Know the competition. Find out who your competitors are, what they are offering and what their unique selling point (USP) is. This will identify the areas you need to compete in, as well as giving you a platform for differentiating yourself.
Know your customers. Customer expectations can change dramatically when economic conditions are unstable. Find out what matters to your customers now – is it lower price, more flexible service, the latest products? Revise your sales and marketing strategy accordingly.
Good customer service goes a long way in business; a happy customer is a customer who will recommend you to other shoppers, a returning customer,…. But so many companies just can’t get this right. They’re either putting their needs ahead of their customers’ or too wrapped up in finding new customers that existing ones become expendable.
I’ve had my fair share of experiences with bad customer service. Here are some horror stories… and what you can learn from them:
I’ve recently bought 30 books from a man who started the negotiation with “I do not negotiate.” True story. It wasn’t so much that he didn’t want to give a discount for buying multiple items, but what was most frustrating was his attitude in general. It didn’t matter how much I was spending, or how pleasant I was trying to be, he does “not negotiate” (or he just woke up on the wrong side of the bed) and nothing was going to change that.
Do you know if your customers are happy? If not, you should.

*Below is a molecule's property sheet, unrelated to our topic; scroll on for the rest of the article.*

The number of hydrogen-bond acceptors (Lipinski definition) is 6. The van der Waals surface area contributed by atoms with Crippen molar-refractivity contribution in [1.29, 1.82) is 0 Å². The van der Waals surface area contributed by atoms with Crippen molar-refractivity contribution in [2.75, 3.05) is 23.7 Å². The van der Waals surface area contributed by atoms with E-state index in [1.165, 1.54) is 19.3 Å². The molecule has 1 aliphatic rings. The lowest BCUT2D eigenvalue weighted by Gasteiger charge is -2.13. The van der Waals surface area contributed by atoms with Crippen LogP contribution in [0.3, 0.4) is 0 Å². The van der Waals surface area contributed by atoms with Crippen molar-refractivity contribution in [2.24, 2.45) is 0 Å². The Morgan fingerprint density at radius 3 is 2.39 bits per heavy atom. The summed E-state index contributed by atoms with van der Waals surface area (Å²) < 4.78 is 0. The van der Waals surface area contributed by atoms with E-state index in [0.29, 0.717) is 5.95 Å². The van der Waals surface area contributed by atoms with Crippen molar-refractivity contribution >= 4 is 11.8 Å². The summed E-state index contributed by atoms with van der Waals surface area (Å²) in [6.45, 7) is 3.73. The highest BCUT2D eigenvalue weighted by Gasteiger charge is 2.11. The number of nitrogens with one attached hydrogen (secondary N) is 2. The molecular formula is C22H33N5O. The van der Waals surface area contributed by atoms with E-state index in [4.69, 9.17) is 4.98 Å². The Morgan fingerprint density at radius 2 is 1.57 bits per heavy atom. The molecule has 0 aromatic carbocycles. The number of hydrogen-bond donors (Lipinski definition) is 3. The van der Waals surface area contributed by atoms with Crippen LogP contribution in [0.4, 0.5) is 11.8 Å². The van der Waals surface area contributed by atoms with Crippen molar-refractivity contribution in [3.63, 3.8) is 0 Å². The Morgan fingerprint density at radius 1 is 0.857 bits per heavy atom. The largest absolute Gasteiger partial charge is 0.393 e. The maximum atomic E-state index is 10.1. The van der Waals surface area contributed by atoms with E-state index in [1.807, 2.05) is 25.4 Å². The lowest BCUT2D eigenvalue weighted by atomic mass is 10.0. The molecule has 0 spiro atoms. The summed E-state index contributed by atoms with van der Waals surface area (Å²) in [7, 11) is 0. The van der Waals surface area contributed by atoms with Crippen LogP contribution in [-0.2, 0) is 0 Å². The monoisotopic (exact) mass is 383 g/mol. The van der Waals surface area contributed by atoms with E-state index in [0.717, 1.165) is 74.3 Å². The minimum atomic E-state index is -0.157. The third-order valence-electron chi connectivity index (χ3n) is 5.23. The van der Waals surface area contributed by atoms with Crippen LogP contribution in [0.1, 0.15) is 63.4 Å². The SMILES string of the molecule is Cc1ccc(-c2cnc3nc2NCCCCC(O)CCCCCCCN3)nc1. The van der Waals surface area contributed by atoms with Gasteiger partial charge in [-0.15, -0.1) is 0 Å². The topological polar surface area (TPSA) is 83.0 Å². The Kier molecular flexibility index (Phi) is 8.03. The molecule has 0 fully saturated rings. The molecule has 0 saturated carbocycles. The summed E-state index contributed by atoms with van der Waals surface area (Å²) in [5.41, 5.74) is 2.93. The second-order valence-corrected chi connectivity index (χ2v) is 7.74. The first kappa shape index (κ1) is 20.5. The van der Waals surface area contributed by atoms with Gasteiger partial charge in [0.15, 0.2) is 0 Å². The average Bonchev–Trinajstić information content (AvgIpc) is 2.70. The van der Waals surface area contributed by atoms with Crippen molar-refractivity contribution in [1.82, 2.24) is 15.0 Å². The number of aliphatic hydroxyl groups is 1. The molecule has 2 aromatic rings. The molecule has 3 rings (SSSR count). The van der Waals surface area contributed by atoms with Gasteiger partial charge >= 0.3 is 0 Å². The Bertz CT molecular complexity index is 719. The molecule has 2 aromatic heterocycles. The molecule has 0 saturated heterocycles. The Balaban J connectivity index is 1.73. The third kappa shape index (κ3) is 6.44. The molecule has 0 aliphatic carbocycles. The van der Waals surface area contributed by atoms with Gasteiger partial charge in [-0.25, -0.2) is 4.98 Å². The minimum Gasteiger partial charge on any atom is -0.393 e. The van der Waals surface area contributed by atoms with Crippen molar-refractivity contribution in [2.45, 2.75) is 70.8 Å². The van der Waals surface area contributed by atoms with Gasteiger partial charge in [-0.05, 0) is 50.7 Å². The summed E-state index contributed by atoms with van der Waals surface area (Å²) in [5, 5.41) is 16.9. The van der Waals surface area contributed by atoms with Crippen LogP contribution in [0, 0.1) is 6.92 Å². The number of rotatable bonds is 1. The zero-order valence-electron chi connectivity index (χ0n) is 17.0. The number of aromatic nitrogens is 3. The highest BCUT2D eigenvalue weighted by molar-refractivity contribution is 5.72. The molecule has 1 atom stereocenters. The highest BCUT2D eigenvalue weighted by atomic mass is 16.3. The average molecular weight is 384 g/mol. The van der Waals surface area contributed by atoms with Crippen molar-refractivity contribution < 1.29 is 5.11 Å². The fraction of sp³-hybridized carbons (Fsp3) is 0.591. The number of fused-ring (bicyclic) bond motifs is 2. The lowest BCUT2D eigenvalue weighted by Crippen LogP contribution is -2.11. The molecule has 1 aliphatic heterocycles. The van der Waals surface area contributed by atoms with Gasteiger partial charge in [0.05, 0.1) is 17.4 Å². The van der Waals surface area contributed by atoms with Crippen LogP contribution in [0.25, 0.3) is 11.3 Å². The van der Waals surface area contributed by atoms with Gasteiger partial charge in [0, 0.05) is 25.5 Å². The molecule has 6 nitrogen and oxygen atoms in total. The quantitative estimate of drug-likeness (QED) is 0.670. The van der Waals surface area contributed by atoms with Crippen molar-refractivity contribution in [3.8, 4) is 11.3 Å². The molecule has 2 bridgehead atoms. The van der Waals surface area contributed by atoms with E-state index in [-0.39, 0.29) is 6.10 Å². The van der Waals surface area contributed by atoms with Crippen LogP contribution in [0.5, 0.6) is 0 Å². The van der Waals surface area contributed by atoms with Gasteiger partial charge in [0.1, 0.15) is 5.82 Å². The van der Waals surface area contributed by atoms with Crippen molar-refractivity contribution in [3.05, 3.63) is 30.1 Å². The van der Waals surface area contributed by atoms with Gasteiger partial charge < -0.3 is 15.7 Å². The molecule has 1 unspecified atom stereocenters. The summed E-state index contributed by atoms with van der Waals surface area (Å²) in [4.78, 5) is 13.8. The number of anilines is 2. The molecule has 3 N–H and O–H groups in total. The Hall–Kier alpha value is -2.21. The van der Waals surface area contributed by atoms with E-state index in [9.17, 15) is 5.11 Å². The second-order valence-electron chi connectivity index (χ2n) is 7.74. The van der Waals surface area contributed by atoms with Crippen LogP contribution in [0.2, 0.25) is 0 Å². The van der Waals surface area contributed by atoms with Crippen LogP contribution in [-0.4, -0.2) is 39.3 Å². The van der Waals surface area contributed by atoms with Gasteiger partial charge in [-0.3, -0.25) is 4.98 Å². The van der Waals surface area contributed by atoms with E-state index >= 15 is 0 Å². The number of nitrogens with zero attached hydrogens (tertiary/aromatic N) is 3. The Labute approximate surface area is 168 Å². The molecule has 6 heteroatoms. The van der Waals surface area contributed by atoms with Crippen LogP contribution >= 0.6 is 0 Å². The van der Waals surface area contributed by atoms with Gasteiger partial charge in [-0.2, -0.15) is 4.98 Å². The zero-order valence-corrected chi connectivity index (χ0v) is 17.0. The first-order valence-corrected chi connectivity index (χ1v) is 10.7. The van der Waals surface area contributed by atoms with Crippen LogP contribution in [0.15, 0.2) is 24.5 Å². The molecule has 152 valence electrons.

It’s imperative that you fulfil your customer pillars of delight. Otherwise, you might lose customers to your competitors. 48% of customers who had a negative experience told 10 or more people.
Unfortunately, more of your customers are likely to talk about your poor customer service or a bad experience compared to those individuals that love your company.
Your customers are your biggest assets. Don’t give them a reason to leave. Customer loyalty should be your ultimate goal, but it cannot be accomplished if they aren’t happy.
Raising prices is never an easy thing to do. Despite most people understanding that prices have to be increased on a lot of items, from fuel and food to insurance and utilities, it remains a delicate task.
Here are a few tips on how to do it in a way that puts your company in a better financial position and not a worse one caused by an exodus of irritated customers.
Identify where your prices need to go
Once you’ve established the exact percentage of your price rises, there are two trains of thought: phase them in with smaller increments over a period of time or institute one larger price increase in one fell swoop. There are pros and cons to both methods.
Culture is crucial when it comes to understanding the needs and behaviours of an individual. Throughout his existence, an individual will be influenced by his family, his friends, his cultural environment or society that will “teach” him values, preferences as well as common behaviours to their own culture.
For a brand, it is important to understand and take into account the cultural factors inherent to each market or to each situation in order to adapt its product and its marketing strategy. As these will play a role in the perception, habits, behaviour or expectations of consumers.
A recent study revealed that 26% of respondents would stop buying from a company if they were not happy with the delivery firm used. Losing business over a problem which is not caused by you is certainly the worst way for it to happen.
We found that most online shops use more than one delivery firm – but none of them offer customers a choice over which is used.
With a third of online shopping problems relating to delivery, this seems to be the weak link in the web retail boom. It means customers who have had a bad experience with a particular delivery firm are left pretty powerless if they want to avoid using them again.